Caring for Tree Roots: Stem Girdling Roots

There are a wide variety of tree health care issues that arborists deal with above ground. However, it’s easy to forget that there is just as much plant material below ground as is above ground. And that underground portion (the roots) is just as important (maybe even more important) when it comes to overall tree health. The difficult part though, is that we can’t easily see what might be going on that could be affecting tree health.

There are many root system issues that need attention in tree care. More often they relate to soil based issues, but a big one is Stem Girdling Roots (SGR). Stem Girdling Roots refers to a common problem with urban trees where the roots up near the stem of the tree grow in circles under the soil and over time will girdle or ‘choke off’ of and eventually kill the tree. It often happens with trees that have been planted too deep, with mulch piled up too high around the trunk, or trees that were in pots too long before they were planted.

Knowing whether you may have SGR or not will take the skill of an experienced arborist by doing a process known as root collar excavation. The process involved using a pneumatic tool  (Air Spade) to remove the soil from around the tree and roots to expose the roots without damaging them with mechanical tools. In other words, we use highly compressed air to blow away the dirt. This allows the arborist to see if there is a problem with the roots and determine if pruning is needed. The Air Spade is also very useful in decompacting and aerating the soil within the tree’s critical root zone.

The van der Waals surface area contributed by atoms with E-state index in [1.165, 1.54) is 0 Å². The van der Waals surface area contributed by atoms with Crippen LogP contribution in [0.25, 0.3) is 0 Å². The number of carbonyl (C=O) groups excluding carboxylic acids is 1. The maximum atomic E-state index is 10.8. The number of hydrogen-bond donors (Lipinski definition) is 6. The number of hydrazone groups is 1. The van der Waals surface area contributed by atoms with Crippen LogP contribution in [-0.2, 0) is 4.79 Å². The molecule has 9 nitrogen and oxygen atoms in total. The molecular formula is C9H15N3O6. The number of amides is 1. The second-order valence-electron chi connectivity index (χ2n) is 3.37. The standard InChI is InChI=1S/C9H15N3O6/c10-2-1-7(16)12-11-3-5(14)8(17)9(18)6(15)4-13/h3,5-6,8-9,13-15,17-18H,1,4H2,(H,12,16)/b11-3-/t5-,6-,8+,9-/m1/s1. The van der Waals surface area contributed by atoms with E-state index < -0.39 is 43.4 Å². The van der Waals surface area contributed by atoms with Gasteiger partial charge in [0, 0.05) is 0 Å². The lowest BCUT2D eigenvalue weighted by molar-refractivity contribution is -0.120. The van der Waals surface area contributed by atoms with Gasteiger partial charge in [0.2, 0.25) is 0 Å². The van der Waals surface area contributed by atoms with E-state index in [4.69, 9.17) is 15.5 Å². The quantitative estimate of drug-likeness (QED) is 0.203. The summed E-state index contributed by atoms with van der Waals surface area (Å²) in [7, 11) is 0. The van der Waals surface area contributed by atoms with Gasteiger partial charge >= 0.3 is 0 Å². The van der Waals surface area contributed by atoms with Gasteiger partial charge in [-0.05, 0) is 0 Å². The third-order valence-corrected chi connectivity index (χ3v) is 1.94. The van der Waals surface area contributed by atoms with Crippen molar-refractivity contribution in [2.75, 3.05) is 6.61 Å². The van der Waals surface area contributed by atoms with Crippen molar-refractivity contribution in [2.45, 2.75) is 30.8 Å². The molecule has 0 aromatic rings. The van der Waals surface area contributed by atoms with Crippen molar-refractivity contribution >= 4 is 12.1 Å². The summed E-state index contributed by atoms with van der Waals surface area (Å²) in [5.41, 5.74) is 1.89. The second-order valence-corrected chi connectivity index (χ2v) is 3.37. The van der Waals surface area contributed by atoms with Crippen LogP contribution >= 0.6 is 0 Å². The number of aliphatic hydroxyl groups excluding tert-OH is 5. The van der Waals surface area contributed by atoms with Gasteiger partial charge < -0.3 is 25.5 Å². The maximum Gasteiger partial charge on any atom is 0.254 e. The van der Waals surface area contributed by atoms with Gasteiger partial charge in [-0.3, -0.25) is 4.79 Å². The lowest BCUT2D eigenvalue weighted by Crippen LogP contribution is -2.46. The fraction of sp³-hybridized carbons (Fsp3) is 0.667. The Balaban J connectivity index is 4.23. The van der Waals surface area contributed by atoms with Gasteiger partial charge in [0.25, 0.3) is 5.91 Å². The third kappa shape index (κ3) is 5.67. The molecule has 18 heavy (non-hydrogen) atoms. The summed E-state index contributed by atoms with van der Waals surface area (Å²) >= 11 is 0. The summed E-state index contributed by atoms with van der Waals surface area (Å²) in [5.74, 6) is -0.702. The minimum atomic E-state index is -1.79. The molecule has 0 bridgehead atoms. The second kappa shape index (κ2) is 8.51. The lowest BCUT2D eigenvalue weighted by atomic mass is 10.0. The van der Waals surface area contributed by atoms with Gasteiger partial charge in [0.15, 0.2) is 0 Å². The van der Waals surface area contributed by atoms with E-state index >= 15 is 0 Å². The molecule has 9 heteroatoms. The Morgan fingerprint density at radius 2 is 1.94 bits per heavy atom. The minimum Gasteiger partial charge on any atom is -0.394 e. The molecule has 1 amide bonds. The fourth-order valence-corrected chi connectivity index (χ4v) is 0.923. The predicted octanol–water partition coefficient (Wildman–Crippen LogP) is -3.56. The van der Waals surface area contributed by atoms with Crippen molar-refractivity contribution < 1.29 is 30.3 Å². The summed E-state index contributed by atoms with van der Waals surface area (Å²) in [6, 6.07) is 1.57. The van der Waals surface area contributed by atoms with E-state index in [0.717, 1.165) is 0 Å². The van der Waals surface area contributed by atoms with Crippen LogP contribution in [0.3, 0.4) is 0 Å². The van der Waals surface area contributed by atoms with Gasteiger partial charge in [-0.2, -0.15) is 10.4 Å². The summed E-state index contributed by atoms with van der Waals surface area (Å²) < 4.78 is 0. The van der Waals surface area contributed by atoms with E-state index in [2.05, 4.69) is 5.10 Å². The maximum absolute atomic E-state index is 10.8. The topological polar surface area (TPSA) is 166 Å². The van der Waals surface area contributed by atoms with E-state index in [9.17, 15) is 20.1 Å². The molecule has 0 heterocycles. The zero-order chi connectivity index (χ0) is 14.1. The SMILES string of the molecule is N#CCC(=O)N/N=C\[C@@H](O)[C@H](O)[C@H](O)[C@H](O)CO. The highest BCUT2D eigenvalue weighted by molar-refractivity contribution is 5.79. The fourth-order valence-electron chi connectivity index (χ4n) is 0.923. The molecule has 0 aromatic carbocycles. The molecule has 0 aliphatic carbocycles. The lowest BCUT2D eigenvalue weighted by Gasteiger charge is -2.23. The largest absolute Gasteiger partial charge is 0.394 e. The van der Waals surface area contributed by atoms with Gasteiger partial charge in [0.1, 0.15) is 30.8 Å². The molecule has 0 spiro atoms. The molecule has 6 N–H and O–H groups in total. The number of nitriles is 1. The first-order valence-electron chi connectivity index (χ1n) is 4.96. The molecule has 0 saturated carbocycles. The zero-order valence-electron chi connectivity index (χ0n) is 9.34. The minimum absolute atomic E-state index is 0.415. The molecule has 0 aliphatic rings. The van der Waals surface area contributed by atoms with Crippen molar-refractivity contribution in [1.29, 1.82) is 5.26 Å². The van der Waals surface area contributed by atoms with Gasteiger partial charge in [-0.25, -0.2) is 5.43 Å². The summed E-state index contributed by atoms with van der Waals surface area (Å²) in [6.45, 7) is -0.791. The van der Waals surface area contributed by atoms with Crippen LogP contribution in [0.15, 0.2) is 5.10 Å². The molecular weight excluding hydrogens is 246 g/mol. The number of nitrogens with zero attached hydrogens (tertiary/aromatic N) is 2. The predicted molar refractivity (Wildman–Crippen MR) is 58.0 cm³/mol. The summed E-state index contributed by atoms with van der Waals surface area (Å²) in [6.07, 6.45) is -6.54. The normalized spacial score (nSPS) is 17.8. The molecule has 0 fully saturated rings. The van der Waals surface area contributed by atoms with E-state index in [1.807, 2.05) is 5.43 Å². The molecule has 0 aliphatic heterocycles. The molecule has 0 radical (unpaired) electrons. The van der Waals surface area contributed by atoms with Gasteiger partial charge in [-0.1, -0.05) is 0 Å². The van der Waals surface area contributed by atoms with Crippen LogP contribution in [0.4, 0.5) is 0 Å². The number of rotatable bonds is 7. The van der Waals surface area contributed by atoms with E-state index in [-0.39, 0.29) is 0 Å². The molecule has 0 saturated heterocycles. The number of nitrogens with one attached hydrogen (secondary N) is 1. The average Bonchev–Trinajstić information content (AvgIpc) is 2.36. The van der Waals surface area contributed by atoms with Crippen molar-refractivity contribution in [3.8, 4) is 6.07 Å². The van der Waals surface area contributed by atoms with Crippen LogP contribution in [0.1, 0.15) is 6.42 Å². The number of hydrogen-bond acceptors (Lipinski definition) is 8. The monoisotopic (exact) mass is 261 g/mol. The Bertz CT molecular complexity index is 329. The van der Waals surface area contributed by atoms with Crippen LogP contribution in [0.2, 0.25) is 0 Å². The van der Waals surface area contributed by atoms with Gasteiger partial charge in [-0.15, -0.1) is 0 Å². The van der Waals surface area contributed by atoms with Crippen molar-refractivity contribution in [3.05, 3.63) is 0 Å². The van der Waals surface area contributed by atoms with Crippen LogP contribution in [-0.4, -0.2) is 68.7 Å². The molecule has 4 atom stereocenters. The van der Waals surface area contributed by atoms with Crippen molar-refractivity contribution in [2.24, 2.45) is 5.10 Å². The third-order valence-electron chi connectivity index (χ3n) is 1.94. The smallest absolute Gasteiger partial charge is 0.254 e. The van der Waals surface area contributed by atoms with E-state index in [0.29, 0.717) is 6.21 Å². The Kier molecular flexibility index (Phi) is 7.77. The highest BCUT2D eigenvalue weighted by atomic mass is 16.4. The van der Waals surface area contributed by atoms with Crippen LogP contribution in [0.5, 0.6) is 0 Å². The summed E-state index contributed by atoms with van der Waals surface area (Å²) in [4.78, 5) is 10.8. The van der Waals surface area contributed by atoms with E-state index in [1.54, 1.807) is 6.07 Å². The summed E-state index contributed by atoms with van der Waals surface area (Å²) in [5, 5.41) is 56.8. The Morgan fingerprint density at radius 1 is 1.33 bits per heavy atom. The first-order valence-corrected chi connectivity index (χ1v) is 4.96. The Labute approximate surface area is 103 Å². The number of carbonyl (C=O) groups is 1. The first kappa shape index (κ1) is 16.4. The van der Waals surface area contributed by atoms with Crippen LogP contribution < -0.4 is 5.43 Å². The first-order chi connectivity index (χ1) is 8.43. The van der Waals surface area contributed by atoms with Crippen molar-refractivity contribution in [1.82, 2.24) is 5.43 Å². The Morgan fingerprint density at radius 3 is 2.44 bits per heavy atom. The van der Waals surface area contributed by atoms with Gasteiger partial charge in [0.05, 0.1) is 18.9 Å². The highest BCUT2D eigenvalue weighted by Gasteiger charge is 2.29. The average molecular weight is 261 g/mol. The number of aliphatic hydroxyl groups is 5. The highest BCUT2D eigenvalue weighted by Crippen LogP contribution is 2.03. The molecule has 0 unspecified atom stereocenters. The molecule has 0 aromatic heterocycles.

Canopy symptoms of SGR will typically present with the very top center part of the canopy dying back or thinning. Certain trees will also start presenting early fall color in those top center portions of the tree. Other indications can be dead spot on the side of the lower trunk with a lack of a clear flare to the base of a tree. The lack of a flare at the base of a tree (root flare/pedestal flare) is not necessarily an indication of SGR, but it does often indicate a tree that has been planted too deep which can lead to tree health issues on its own.

If left undiagnosed or untreated, SGR’s will eventually kill the tree. In my experience with trees expressing symptoms of SGR, about half the time the damage from the girdling roots is too far progressed to fix. Therefore, I recommend that you have all your trees evaluated by a Certified and qualified arborist in plant health care to notice any signs of SGR before the problem is uncorrectable. You can avoid SGR by; carefully and properly planting new trees making sure they are not too deep in the ground, mulch the areas around the base of trees with a level 2-4 inches of mulch and avoid piling the mulch up next to the trunk, and refuse trees that have been in pots more than a year or that already have circling roots in the pot or root ball.

Caring for trees and the soil around them is an often overlooked but important part of tree healthcare. As I stated earlier, we can use the Air Spade to aerate the soil around your tree. So often time the service can be used to investigate potential root system problems while providing a huge benefit to trees by improving the soil conditions that they are growing in. If you have a tree that seems to be declining, contact a qualified plant health care arborist and make sure a thorough evaluation is done to the root systems and well as the canopy in order to properly diagnose the issue.